Eucalypt MAS: Implementation of marker-assisted selection in Australia’s major plantation eucalypts PNC378-1516

Eucalypt MAS: Implementation of marker-assisted selection in Australia’s major plantation eucalypts PNC378-1516

This project utilised Marker-assisted selection (MAS) to identify  and validate new genetic markers for wood density, along with using previously-discovered markers for growth and pulp yield. The researchers tested the DNA and commercial attributes of parent trees (Globulus and Nitens), and then analysed the DNA of the offspring to predict the parent’s commercial attributes. The results proved to be highly accurate with excellent correlation. The researchers developed a world-leading genetic DNA testing system that predicts key commercial attributes of adult eucalyptus trees from a single seedling leaf.  Additionally, the new method has also provided for cheaper, faster genetic MAS testing increasing daily capability from 200 to over a thousand samples.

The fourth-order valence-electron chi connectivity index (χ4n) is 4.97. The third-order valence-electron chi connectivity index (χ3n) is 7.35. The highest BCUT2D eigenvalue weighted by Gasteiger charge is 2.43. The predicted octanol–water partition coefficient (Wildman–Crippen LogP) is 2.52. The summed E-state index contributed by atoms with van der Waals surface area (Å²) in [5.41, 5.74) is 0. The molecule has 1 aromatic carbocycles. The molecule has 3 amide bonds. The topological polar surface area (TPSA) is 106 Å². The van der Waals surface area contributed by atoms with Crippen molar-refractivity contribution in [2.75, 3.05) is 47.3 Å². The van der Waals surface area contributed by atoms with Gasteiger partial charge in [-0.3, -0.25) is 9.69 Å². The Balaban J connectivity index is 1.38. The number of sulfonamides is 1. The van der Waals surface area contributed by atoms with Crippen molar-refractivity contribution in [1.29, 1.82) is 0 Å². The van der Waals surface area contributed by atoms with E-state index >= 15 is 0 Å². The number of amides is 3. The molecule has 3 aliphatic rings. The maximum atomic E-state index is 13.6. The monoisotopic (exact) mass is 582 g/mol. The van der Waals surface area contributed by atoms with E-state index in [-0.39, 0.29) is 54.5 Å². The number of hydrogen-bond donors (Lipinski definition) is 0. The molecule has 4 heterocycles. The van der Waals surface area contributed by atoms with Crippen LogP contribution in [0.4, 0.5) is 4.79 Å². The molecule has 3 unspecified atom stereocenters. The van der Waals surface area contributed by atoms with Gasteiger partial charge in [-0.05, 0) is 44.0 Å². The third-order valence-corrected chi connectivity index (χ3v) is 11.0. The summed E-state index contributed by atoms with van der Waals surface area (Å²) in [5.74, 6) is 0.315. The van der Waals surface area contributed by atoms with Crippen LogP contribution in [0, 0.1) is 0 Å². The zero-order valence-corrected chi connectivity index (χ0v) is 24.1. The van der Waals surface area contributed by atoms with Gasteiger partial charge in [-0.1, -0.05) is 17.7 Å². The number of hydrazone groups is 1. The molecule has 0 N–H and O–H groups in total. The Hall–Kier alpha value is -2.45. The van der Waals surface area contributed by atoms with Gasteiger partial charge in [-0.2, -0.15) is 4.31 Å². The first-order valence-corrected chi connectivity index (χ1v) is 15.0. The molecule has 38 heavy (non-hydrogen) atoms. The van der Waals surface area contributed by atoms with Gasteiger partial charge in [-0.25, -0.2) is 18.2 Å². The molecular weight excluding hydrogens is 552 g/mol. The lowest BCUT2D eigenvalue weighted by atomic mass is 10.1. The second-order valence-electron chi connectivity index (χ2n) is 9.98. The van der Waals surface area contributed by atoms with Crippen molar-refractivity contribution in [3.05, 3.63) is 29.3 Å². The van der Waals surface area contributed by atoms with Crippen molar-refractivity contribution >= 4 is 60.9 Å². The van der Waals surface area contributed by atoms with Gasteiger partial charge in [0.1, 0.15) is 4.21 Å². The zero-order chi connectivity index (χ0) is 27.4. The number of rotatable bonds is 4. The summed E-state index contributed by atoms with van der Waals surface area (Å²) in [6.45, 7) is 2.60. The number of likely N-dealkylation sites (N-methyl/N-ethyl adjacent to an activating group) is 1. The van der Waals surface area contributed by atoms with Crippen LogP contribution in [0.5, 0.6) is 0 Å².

These markers will then be used to screen current industry seed orchards to enable immediate improvement of deployment seed and the removal of inferior genotypes. It is expected that elite genotypes identified in these screens could be used in next generation MAS-selected clonal seed orchards and as parents in future crosses.

MAS is expected to dramatically accelerate breeding programs by enabling selection of desirable genotypes as seedlings, thus dramatically shortening the breeding cycle. It also enables breeders to increase their selection intensity by screening large numbers of trees to identify better parental genotypes for crossing and superior genotypes arising from crosses. 

The research will increase the commercial value of Australia’s hardwood plantations and the wood produced by identifying markers for the high value density traits and by revealing elite trees (for growth, density and KPY) in seed production orchards. This will allow plantation managers to immediately begin deploying trees in plantations with significantly higher commercial value. Traditional breeding cycles are typically a decade or more, but modelling suggests the time can be halved with the new system and the genetic gains per year doubled or trebled.

Findings report:
Amended_Final_Report_EucMAS__PNC378-1516.pdf

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